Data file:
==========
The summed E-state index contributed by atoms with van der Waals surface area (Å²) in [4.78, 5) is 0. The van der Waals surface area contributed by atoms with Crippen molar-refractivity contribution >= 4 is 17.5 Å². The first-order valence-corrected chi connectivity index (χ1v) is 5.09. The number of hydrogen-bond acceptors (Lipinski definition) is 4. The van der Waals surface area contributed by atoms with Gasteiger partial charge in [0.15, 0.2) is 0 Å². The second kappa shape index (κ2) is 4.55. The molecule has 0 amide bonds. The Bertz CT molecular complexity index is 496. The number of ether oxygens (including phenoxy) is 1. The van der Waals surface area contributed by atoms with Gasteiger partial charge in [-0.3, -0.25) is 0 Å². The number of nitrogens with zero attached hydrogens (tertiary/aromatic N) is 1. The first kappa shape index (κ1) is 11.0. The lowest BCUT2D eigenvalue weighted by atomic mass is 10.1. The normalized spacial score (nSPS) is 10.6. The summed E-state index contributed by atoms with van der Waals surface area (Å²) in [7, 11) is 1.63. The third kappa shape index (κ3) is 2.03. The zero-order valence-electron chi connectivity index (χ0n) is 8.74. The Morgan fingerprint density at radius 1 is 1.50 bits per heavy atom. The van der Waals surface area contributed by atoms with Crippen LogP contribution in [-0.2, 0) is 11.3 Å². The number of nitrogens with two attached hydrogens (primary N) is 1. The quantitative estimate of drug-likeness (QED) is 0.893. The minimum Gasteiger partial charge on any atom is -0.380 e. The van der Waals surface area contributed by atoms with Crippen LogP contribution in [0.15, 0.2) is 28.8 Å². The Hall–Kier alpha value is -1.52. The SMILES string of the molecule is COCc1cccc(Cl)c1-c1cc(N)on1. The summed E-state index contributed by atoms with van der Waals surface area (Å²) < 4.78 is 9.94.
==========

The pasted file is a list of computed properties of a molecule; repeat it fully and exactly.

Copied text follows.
The summed E-state index contributed by atoms with van der Waals surface area (Å²) in [4.78, 5) is 0. The van der Waals surface area contributed by atoms with Crippen molar-refractivity contribution >= 4 is 17.5 Å². The first-order valence-corrected chi connectivity index (χ1v) is 5.09. The number of hydrogen-bond acceptors (Lipinski definition) is 4. The van der Waals surface area contributed by atoms with Gasteiger partial charge in [0.15, 0.2) is 0 Å². The second kappa shape index (κ2) is 4.55. The molecule has 0 amide bonds. The Bertz CT molecular complexity index is 496. The number of ether oxygens (including phenoxy) is 1. The van der Waals surface area contributed by atoms with Gasteiger partial charge in [-0.3, -0.25) is 0 Å². The number of nitrogens with zero attached hydrogens (tertiary/aromatic N) is 1. The first kappa shape index (κ1) is 11.0. The lowest BCUT2D eigenvalue weighted by atomic mass is 10.1. The normalized spacial score (nSPS) is 10.6. The summed E-state index contributed by atoms with van der Waals surface area (Å²) in [7, 11) is 1.63. The third kappa shape index (κ3) is 2.03. The zero-order valence-electron chi connectivity index (χ0n) is 8.74. The Morgan fingerprint density at radius 1 is 1.50 bits per heavy atom. The van der Waals surface area contributed by atoms with Crippen LogP contribution in [-0.2, 0) is 11.3 Å². The number of nitrogens with two attached hydrogens (primary N) is 1. The quantitative estimate of drug-likeness (QED) is 0.893. The minimum Gasteiger partial charge on any atom is -0.380 e. The van der Waals surface area contributed by atoms with Crippen LogP contribution in [0.15, 0.2) is 28.8 Å². The Hall–Kier alpha value is -1.52. The SMILES string of the molecule is COCc1cccc(Cl)c1-c1cc(N)on1. The summed E-state index contributed by atoms with van der Waals surface area (Å²) < 4.78 is 9.94.